Columnists Mark my words

Column: What are you waiting for? Avanti!

Father Mark Goldasich is the pastor of Sacred Heart parish in Tonganoxie. he has been editor of the Leaven since 1989.

Father Mark Goldasich is the pastor of Sacred Heart parish in Tonganoxie. he has been editor of the Leaven since 1989.

by Father Mark Goldasich


According to Catholic News Service reporter Cindy Wooden, this Italian word — meaning, “Go forth!” — is one most frequently used by Pope Francis. It’s his call for Catholics to go out into the world and share their faith by living in joy and charity.

I’d put a finer spin on it, though. For me, “go forth” can sound like marching orders issued by a commander to his troops. While they head off blithely to do his bidding, the commander stays safely in the background. That’s certainly not the case with this pope. Instead, I see him using the Italian word, “Andiamo,” which means, “Let’s go!” or “Hurry up!” Francis is there with the troops, so to speak, eagerly leading the charge.

What a year it’s been since Pope Francis’s election last year. Every day, it seems, he says something that challenges me to become a more authentic Christian. I some- times feel like the husband in the following story:

After his annual physical, a guy said to his doctor, “No big, complicated medical terms. Just give me your diagnosis in plain English.” “OK,” said the doctor.

“You’re overweight, have high cholesterol and high blood pressure from bad eating habits, you sit around too much, and you have only yourself to blame.”

“Right,” said the man. “Now, can you give me some big, complicated medical terms so I can explain all this to my wife?”

Pope Francis, while not in any way discounting the importance of the doctrines of our faith, doesn’t let us hide behind any lofty or complex words or concepts.

Want to become a saint? Then, he says, “purposely avoid gossip.”

Lusting after the latest technological gadget? “The culture of prosperity deadens us; we are thrilled if the market offers us something new to purchase. In the meantime, all those lives  stunted for lack of opportunity seem a mere spectacle; they fail to move us.”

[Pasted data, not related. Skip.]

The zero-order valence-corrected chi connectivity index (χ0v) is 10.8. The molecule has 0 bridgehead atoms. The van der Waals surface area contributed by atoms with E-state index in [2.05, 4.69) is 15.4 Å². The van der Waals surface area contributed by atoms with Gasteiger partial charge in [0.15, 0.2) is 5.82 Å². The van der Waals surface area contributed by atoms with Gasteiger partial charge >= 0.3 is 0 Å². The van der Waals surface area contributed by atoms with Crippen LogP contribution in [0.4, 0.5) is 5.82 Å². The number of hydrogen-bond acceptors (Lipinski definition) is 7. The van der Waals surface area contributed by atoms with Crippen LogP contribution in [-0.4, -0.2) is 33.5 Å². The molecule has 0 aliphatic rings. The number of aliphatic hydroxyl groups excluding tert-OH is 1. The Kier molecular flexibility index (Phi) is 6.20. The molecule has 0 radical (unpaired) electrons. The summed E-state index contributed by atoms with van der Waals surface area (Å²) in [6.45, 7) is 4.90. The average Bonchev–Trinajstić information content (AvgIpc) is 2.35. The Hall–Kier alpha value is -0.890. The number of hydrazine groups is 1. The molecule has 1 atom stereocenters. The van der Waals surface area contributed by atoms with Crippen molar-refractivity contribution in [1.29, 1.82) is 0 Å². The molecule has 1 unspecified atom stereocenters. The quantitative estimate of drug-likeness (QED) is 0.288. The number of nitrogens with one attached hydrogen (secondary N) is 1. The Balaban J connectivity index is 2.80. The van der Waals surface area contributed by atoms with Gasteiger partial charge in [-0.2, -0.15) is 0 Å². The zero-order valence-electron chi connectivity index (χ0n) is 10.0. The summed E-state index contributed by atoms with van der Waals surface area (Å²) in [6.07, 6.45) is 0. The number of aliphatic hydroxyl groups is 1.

Regularly toss food? “Throwing away food is like stealing from the table of those who are poor and hungry.”

Couldn’t care less about the crisis in the Ukraine or the latest local murder? “The culture of comfort, which makes us think only of ourselves, makes us insensitive to the cries of other people, makes us live in soap bubbles, which, however lovely, are unsubstantial.”

Please, Pope Francis, could you please be less clear in your teaching? Can’t we just form another focus group or committee and sit around complaining about the state of the world? I’m begging you not to ask us to roll up our sleeves and actually get to work at creating “a poor church for the poor.”

Before he was elected pope, Francis said: “When the Church does not come out of herself to evangelize, she becomes self-referential and then gets sick. . . In Revelation, Jesus says that he is at the door and knocks. Obviously, the text refers to his knocking from the outside in order to enter, but I think about the times in which Jesus knocks from within so that we will let him come out. The self-referential Church keeps Jesus Christ within herself and does not let him out.”

Well, Francis has certainly thrown open that door to let Christ out . . . and he wants us to do the same. He asks us to engage the world, not be afraid of it or beat it over the head. In a recent message to the Vatican Congregation for Bishops, he urged church leaders (and, by extension, all Christians) to “appeal to the world to charm it with the beauty of love [and] to seduce it with the freedom bestowed by the Gospel.”

On his first anniversary, say a quick prayer for the pope. Then hit the streets. Francis is calling, “Avanti! Andiamo!”

And he’s already way ahead of us at helping the world be charmed by Christ.


About the author

Fr. Mark Goldasich

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